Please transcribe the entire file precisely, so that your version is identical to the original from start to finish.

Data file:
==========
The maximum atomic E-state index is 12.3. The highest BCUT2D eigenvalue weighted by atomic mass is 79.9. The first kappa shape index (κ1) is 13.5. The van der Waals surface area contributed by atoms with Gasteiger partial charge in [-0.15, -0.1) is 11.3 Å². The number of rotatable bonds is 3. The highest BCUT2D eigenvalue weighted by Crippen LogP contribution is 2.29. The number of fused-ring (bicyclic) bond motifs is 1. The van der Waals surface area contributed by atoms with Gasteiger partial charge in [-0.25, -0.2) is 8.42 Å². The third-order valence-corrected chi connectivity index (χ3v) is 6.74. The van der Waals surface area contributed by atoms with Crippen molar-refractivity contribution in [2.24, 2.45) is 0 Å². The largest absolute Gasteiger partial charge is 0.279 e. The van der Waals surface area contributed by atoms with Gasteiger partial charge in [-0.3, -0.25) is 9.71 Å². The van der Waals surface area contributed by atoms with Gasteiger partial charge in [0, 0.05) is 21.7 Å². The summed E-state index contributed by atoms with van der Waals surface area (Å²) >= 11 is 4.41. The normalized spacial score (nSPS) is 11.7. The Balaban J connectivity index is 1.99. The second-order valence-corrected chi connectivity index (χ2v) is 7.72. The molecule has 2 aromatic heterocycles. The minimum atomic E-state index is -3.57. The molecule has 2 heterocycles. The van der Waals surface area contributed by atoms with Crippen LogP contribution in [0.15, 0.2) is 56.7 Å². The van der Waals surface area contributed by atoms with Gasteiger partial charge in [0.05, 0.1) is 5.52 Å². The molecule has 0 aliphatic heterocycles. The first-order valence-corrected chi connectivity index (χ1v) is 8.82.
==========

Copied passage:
The maximum atomic E-state index is 12.3. The highest BCUT2D eigenvalue weighted by atomic mass is 79.9. The first kappa shape index (κ1) is 13.5. The van der Waals surface area contributed by atoms with Gasteiger partial charge in [-0.15, -0.1) is 11.3 Å². The number of rotatable bonds is 3. The highest BCUT2D eigenvalue weighted by Crippen LogP contribution is 2.29. The number of fused-ring (bicyclic) bond motifs is 1. The van der Waals surface area contributed by atoms with Gasteiger partial charge in [-0.25, -0.2) is 8.42 Å². The third-order valence-corrected chi connectivity index (χ3v) is 6.74. The van der Waals surface area contributed by atoms with Crippen molar-refractivity contribution in [2.24, 2.45) is 0 Å². The largest absolute Gasteiger partial charge is 0.279 e. The van der Waals surface area contributed by atoms with Gasteiger partial charge in [-0.3, -0.25) is 9.71 Å². The van der Waals surface area contributed by atoms with Gasteiger partial charge in [0, 0.05) is 21.7 Å². The summed E-state index contributed by atoms with van der Waals surface area (Å²) >= 11 is 4.41. The normalized spacial score (nSPS) is 11.7. The Balaban J connectivity index is 1.99. The second-order valence-corrected chi connectivity index (χ2v) is 7.72. The molecule has 2 aromatic heterocycles. The minimum atomic E-state index is -3.57. The molecule has 2 heterocycles. The van der Waals surface area contributed by atoms with Crippen LogP contribution in [0.15, 0.2) is 56.7 Å². The van der Waals surface area contributed by atoms with Gasteiger partial charge in [0.05, 0.1) is 5.52 Å². The molecule has 0 aliphatic heterocycles. The first-order valence-corrected chi connectivity index (χ1v) is 8.82.